A recent study by Harvard researchers has cast doubt on common misconceptions about homeschool students, particularly concerning their lives after graduation. The study was released amidst a time of exponential growth in homeschooling across the nation.
Researchers Brendan Case and Ling Chen explained their results in a Wall Street Journal opinion editorial, titled “What Home-Schoolers Are Doing Right.”
Their conclusions are especially ironic after the remarks of Elizabeth Bartholet, a Harvard Law School professor who called for greater restrictions on homeschooling in May 2020.
“Ms. Bartholet criticized home schooling for both diminishing children’s educational attainment and undermining their physical and mental health,” the researchers wrote, noting that their own research suggested otherwise.
“The picture of the home-schooled student that emerges from the data doesn’t resemble the socially awkward and ignorant stereotype to which Ms. Bartholet and others appeal. Rather, home-schooled children generally develop into well-adjusted, responsible and socially engaged young adults.”
‘Healthy, happy and virtuous’
The study examined data from more than 12,000 children surveyed from 1999 to 2010.
“Parents want their kids to be well-educated and professionally successful, but they also want them to be healthy, happy and virtuous,” researchers wrote.
“By this broader measure of success, home schooling has advantages. Among the students we examined, home-schoolers were 33% more likely to volunteer, 31% more forgiving and 51% more likely to attend religious services in young adulthood than those who attended public school.”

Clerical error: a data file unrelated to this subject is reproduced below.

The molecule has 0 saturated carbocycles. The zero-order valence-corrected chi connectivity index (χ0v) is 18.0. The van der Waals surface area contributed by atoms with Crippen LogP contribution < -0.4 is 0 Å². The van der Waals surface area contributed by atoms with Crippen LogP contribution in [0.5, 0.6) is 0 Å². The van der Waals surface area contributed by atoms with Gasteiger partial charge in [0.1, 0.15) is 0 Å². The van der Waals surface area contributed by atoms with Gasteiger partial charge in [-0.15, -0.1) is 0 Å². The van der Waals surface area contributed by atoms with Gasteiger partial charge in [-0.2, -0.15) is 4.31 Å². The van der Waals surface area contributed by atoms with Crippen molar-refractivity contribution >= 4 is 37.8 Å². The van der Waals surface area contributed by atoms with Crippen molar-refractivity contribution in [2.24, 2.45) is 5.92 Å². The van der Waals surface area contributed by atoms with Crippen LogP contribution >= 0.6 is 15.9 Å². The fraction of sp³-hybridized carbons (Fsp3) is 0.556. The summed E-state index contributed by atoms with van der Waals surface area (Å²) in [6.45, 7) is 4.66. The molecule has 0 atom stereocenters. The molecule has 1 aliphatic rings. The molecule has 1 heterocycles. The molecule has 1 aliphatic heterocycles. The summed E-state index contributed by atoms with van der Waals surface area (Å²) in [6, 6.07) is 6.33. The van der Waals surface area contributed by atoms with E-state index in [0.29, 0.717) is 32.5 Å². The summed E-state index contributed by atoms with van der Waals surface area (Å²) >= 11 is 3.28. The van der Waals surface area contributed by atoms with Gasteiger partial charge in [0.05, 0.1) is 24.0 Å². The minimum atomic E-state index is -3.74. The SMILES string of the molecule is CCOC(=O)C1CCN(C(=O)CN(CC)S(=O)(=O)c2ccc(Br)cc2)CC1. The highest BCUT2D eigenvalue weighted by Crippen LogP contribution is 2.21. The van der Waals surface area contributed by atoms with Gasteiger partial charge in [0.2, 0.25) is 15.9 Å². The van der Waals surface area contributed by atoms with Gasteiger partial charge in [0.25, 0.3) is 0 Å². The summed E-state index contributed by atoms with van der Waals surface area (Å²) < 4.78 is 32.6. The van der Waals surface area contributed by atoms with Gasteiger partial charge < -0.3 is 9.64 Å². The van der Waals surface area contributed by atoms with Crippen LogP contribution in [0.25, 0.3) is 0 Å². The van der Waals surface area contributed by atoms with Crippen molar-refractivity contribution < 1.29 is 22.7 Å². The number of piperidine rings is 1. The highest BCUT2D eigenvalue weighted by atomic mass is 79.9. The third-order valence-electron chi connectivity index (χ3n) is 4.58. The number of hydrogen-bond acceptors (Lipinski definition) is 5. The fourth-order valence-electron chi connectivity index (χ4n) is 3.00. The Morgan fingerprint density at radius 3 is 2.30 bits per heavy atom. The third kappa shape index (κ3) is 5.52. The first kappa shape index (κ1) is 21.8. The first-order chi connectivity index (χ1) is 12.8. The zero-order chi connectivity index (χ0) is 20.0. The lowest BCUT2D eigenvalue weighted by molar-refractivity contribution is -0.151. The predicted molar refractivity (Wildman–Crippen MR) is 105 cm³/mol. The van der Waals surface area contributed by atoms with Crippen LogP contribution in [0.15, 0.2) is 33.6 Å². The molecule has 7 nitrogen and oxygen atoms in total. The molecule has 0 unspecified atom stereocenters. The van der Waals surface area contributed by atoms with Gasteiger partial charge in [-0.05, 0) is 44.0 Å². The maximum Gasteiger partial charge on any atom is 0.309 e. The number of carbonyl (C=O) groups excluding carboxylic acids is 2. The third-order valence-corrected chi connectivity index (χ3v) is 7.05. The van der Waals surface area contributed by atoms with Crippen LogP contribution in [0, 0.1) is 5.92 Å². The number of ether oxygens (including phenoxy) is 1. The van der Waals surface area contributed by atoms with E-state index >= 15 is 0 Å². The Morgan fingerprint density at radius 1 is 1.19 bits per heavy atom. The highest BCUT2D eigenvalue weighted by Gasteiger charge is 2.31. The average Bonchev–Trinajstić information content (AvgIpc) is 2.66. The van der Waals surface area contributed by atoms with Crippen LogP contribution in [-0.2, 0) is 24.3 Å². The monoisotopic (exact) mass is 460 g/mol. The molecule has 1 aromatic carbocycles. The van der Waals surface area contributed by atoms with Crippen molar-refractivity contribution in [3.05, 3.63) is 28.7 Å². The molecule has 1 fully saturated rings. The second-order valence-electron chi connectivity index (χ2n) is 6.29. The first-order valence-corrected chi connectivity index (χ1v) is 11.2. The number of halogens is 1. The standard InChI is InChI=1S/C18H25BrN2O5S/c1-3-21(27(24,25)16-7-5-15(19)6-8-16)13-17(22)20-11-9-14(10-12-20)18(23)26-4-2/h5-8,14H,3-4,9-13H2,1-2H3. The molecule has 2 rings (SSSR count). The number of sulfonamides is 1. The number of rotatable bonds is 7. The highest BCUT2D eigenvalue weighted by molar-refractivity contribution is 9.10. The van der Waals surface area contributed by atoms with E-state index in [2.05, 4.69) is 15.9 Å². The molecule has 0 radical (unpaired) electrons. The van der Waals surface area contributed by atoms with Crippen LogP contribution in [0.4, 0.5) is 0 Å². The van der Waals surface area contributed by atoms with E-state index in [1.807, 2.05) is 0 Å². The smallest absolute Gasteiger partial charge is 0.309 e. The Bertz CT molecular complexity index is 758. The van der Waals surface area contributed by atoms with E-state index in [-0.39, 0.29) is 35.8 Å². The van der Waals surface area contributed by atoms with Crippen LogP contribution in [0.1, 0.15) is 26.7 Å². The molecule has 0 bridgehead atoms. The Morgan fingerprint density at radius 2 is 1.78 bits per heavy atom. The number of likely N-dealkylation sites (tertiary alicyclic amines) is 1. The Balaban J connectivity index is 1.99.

Researchers also pointed out the correlation between attending religious services regularly and having substantially lower risks of alcohol and drug abuse, depression, and suicide. In this way, they concluded, homeschooling could have public health implications.
This most recent study confirms previous findings by the National Home Education Research Institute. After examining 45 peer-reviewed studies, the institute concluded that homeschool graduates typically perform above average on measures of psychological, emotional, and social development.
“Homeschool students are regularly engaged in social and educational activities outside their homes and with people other than their nuclear-family members,” the institute explains on its website. “They are commonly involved in activities such as field trips, scouting, 4-H, political drives, church ministry, sports teams, and community volunteer work.”
Looking to the future
The study’s researchers also suggested that the difference between homeschoolers and their public-school counterparts may have widened since 2010, the year that their study’s follow-up ended.
“Recent studies by Jean Twenge, Jonathan Haidt and others have documented huge spikes over the past decade in adolescent anxiety, depression and ‘school loneliness’ (a self-reported composite measure of social isolation at school), all tightly correlated with increasing smartphone use,” researchers wrote.
“Given that home-schooling parents consistently rate concerns with school environments – including ‘safety, drugs, or negative peer pressure’ – as the most important factor in their decision to teach their kids at home, we might expect that these students will have suffered less from the prevailing dysfunctions of their generation than their public-school peers.”